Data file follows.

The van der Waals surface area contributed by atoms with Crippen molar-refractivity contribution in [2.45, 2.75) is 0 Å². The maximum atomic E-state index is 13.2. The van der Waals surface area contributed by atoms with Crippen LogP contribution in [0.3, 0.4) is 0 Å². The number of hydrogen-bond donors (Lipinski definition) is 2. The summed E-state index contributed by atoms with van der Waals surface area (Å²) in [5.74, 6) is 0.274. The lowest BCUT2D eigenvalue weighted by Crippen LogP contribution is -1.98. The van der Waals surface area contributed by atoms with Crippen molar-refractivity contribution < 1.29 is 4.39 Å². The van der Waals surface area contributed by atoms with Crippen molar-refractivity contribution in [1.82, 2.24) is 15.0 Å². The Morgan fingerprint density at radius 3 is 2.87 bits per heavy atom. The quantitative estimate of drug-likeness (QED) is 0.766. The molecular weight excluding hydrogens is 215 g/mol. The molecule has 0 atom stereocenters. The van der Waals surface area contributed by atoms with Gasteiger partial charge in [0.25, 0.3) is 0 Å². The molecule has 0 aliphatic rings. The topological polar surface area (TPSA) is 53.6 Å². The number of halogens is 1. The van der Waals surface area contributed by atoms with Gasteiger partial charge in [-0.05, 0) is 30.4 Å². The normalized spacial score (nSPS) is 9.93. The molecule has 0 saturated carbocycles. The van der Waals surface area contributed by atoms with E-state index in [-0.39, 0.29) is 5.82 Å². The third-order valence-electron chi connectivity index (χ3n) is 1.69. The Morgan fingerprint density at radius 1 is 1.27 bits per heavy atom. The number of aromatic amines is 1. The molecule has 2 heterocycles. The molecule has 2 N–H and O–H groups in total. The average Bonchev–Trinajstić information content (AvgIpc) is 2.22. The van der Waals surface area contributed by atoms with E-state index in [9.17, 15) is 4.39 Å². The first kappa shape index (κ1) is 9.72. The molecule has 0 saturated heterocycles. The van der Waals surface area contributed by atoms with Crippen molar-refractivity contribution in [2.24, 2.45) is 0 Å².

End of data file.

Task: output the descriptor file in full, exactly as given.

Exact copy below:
The van der Waals surface area contributed by atoms with Crippen molar-refractivity contribution in [2.45, 2.75) is 0 Å². The maximum atomic E-state index is 13.2. The van der Waals surface area contributed by atoms with Crippen LogP contribution in [0.3, 0.4) is 0 Å². The number of hydrogen-bond donors (Lipinski definition) is 2. The summed E-state index contributed by atoms with van der Waals surface area (Å²) in [5.74, 6) is 0.274. The lowest BCUT2D eigenvalue weighted by Crippen LogP contribution is -1.98. The van der Waals surface area contributed by atoms with Crippen molar-refractivity contribution < 1.29 is 4.39 Å². The van der Waals surface area contributed by atoms with Crippen molar-refractivity contribution in [1.82, 2.24) is 15.0 Å². The Morgan fingerprint density at radius 3 is 2.87 bits per heavy atom. The quantitative estimate of drug-likeness (QED) is 0.766. The molecular weight excluding hydrogens is 215 g/mol. The molecule has 0 atom stereocenters. The van der Waals surface area contributed by atoms with Gasteiger partial charge in [0.25, 0.3) is 0 Å². The molecule has 0 aliphatic rings. The topological polar surface area (TPSA) is 53.6 Å². The number of halogens is 1. The van der Waals surface area contributed by atoms with Gasteiger partial charge in [-0.05, 0) is 30.4 Å². The normalized spacial score (nSPS) is 9.93. The molecule has 0 saturated carbocycles. The van der Waals surface area contributed by atoms with E-state index in [-0.39, 0.29) is 5.82 Å². The third-order valence-electron chi connectivity index (χ3n) is 1.69. The Morgan fingerprint density at radius 1 is 1.27 bits per heavy atom. The number of aromatic amines is 1. The molecule has 2 heterocycles. The molecule has 2 N–H and O–H groups in total. The average Bonchev–Trinajstić information content (AvgIpc) is 2.22. The van der Waals surface area contributed by atoms with E-state index in [9.17, 15) is 4.39 Å². The first kappa shape index (κ1) is 9.72. The molecule has 0 saturated heterocycles. The van der Waals surface area contributed by atoms with Crippen molar-refractivity contribution in [2.24, 2.45) is 0 Å².